White voters approved two measures relating to alcohol sales. Sunday package sales were approved with 35 votes, while sales by the drink was approved with 32 votes.

Thompson wins District 14 race

Following a five-way race to the November election, and a runoff race against a local opponent, Bruce Thompson became Senate District 14’s voice in the state Legislature.

Thompson defeated Bartow County businessman Matt Laughridge in the runoff race, 2,981 to 1,356 votes overall. District 14 covers most of Cherokee County, roughly half of Bartow County and a small section of Cobb County.

The night of his victory, Thompson said he was already discussing what he could do in the Legislature as he finishes former Sen. Barry Loudermilk’s term. Loudermilk resigned in September to run for Rep. Phil Gingrey’s District 11 seat.

“As I said earlier to a couple of people that have asked, I was fortunate to have senators and House of Representative people here tonight, so were able for a little, shortly go to a room, and start talking, alright, how do we immediately get me involved in being part of the solution? So there’s really no time to rest,” Thompson said.

Emerson creates Red Top CID

In a boon for the LakePoint Sporting Community, the Emerson City Council approved in June the creation of the Red Top Community Improvement District. The district allows LakePoint to tax businesses only within the district for material improvements such as infrastructure.

“The community improvement district is kind of like a homeowner’s association for an area, but it’s only for businesses,” said Assistant City Manager Todd Heath when the CID was approved. “What they will do is, they will impose a tax but the tax is only on the businesses within the district, which is LakePoint, and then, with that tax money, they can use it to do improvements, such as sidewalks, street signs, street lighting, water, sewer, basically all the things that a regular government would do.”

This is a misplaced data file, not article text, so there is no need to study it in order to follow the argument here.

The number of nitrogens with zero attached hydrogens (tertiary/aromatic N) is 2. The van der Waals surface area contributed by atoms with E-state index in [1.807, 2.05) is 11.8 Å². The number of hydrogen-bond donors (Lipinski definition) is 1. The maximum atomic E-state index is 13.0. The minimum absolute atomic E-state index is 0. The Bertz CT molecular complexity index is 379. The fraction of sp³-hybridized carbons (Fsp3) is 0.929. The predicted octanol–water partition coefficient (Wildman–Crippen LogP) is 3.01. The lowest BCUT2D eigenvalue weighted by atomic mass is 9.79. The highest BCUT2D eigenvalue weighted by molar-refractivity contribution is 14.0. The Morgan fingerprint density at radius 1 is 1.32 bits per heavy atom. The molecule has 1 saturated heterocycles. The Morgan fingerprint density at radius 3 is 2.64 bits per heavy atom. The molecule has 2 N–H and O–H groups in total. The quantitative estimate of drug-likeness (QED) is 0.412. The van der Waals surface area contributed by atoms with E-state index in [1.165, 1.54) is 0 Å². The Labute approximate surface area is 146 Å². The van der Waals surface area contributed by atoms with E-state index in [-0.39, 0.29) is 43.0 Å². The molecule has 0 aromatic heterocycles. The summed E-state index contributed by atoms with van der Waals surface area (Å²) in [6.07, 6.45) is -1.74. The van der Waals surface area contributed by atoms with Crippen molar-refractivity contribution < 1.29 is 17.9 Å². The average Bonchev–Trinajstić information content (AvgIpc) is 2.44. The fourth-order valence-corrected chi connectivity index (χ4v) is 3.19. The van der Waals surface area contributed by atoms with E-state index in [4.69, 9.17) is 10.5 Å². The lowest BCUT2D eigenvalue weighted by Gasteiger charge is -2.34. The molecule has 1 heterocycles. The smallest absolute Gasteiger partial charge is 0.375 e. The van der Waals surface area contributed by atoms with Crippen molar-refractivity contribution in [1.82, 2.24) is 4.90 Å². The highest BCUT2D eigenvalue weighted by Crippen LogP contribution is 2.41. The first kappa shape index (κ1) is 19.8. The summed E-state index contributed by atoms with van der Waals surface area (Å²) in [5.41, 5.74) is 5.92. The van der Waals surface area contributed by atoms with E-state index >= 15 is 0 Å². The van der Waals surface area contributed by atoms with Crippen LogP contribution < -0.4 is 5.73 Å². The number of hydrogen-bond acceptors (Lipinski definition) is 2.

Emerson had been discussing the idea of a CID since February. City Manager Kevin McBurnett then said the CID would be beneficial for both Emerson and LakePoint.

“There’s a way that it can work for our good. So I don’t have a problem with it, after I read it, so long as the infrastructure gets to be conveyed back to us — any infrastructure that’s built — and I believe it does in what I’m reading,” he said. “... When you read all this you’re going to say you just created a new city inside of this city. Essentially, the same as Emerson was created inside of Bartow County.”

The Red Top CID will be governed by a five-member board. Three of the members will be elected from within the CID, while the remaining two representatives will be appointed by the Emerson City Council.

Kingston battles Dawson Street well issues

Beginning in January and running through most of 2013, Kingston fought fecal coliform and E. coli in its Dawson Street well. After months of work, which included clearing about approximately 30 feet of sand and silt and installing a new filtration system, Kingston was able to operate with two wells again.

When the issue was first discovered via testing, then Water Operator Billy Baker attempted to flush out the bacteria over a period of days, but it was not enough to clear the well.

“You crank it up and we close the valves and flush it out on the ground,” Baker said of the flushing procedure. “We have an emergency connection to the Bartow County water system if we have to use it. We’ve used it before when we [did] some repairs when we had one well.”

Kingston operated with one working well throughout summer, with the Railroad Street well dropping 20 feet of water from January to June. Baker told the council during a June work session the city was pulling 90,000 to 100,000 gallons per day from the 97-year-old well.

Repairs to the well were approved in April, with the council paying $44,000 for the repair and an additional $12,000 to have the sediment removed.